Dr. Shalin Hai-Jew discusses the information that can be gathered by researching selfies.

Snap a Selfie and Tell Your Story

By Taylor Chernisky on Dec 20, 2017
selfies research
When a person hears the word “selfie,” they think of narcissistic millennials posting snapshot after snapshot of themselves in the same pose using their mobile device. But what if these pictures are more than just a self-depiction? What if they are a coded piece of history that is pointing us to a social phenomenon and allowing us to peer into human culture and existence?

Dr. Shalin Hai-Jew, instructional designer at Kansas State University and editor of the recently released publication, Selfies as a Mode of Social Media and Work Space Research, pondered that very question when she started researching selfies in 2015.

“I just remember being taken by this really #hot #selfie social phenomenon with celebrities and then common folk sharing their self-portraits in so many ways. There were the buildering images with people perched precariously on some ledge with an image taken from an awkward angle. There were skydivers with images of them floating to earth with their friends, hand-in-hand, in beautiful formations. There were the more down-to-earth images of people in various recognizable settings, having coffee or talking to friends or just smiling,” explained Hai-Jew of her initial reaction to selfies.

In the publication, she covers her fascination of this niche topic and its indications about individuals, groups and societies, and highlights how selfies are not only a snapshot, but instead a picture worth a thousand words.

“I was and am taken by how comfortable people are sharing themselves on social media,” Hai-Jew states. “Throughout this research, I’ve learned how high-dimensional #selfies are and how many ways they may be analyzed for informational value.”

She explains that there is a lot that can be learned from selfies. “These provide insights on social phenomena and cultural practices. These practices may be explored geographically or by people groups. The individuals in the selfies may be analyzed by their people groups—and various demographic features.”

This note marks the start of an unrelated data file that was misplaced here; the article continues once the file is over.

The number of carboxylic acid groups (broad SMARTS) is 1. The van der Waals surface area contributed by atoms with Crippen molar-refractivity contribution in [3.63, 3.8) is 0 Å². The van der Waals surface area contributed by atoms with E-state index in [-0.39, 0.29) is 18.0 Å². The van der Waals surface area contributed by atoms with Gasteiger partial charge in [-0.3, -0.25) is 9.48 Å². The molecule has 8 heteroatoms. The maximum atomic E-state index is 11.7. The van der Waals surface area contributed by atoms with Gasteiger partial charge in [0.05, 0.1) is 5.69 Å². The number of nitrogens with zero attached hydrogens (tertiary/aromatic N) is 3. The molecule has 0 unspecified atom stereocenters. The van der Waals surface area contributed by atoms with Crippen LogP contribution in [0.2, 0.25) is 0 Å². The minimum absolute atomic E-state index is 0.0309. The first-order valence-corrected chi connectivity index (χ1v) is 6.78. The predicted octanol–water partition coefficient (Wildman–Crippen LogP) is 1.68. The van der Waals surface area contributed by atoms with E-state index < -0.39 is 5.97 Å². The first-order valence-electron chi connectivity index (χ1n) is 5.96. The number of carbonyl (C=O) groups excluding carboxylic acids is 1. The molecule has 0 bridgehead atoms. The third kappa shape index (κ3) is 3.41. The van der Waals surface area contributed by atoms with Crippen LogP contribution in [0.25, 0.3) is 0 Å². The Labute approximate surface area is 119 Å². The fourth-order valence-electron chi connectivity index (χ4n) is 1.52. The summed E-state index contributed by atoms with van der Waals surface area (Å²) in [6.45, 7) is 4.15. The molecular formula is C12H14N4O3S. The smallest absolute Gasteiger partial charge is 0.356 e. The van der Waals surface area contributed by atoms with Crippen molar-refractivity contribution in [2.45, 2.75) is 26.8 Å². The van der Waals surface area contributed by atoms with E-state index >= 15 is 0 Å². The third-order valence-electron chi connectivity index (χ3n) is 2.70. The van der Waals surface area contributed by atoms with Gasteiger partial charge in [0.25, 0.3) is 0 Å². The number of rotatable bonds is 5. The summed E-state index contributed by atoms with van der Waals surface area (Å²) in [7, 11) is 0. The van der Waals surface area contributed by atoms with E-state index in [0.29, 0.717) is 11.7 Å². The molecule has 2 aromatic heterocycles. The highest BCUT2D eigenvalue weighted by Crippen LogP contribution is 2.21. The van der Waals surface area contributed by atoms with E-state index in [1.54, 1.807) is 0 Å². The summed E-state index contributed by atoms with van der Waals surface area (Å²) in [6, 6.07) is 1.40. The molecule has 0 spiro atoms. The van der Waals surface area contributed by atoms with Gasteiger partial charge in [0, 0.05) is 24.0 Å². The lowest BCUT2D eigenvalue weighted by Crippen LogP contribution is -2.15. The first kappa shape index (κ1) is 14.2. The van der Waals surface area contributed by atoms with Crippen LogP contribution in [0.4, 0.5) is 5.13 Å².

When studying selfies, you can profile an individual by:
  • His/her self-presentation
  • A group of people
  • A locale
  • An event
  • A practice
  • and many other factors
From these profiles, individual cultures can be studied. The approaches to analyzing selfies stem from traditions in psychology, socio-cultural analytics, various qualitative coding methods, quantitative analytics methods, etc.

“Social media platforms have enabled the capturing of large sets of image data based on words, phrases, descriptors and tags, and it is possible now to extract fuller senses of phenomena in selfie sets. People are complex and many-dimensional, and selfies have broadened to capture some more of that dimensionality,” explained Hai-Jew.

For instance, she found that American students who take selfies view it as a way to record their life, while across the globe, Chinese students view it as image management and of a more narcissistic nature. This comparison alone points to cultural differences and complexities contained within the images. Additionally, it can shed light on individuals in the workplace and ultimately encourage co-collaboration, support and attention in a workspace.

Since beginning this research in 2015, social media and selfies have both become even more sophisticated and mature. As selfies, and the technology surrounding them, become more enhanced, the valuable information that can be drawn from them increases simultaneously. People are no longer just using their cell phones to snap a selfie, but some are even using drones, creating the new sensation of “dronies”.

It is clear to see, from “dronies” to the new iPhone X being unlocked by a selfie, these self-depictions are impacting humanity at a rapid rate and much is still yet to be explored. As Hai-Jew states, “I think we’re so early in terms of the study of selfies that the only guess I would hazard is that it will blossom in a number of different directions. So, little has been mapped about how to approach the study of this phenomenon.”

Her innovative, peer-reviewed publication is only the tip of the iceberg when it comes to understanding this phenomenon, and now the challenge for researchers is to adjust to the multi-dimensional richness of photo/image data analysis and explore not only what is intentionally shared, but what is behind the image, from metadata to the background.
IGI Global would like to thank Dr. Hai-Jew for taking the time to discuss the information that can be gained from researching selfies. For more of Dr. Hai-Jew’s research on selfies and social media, please view and recommend these advanced titles: Selfies as a Mode of Social Media and Work Space Research, Social Media Data Extraction and Content Analysis, and Social Media Listening and Monitoring for Business Applications.

For additional information on selfie research, please view the publications below:

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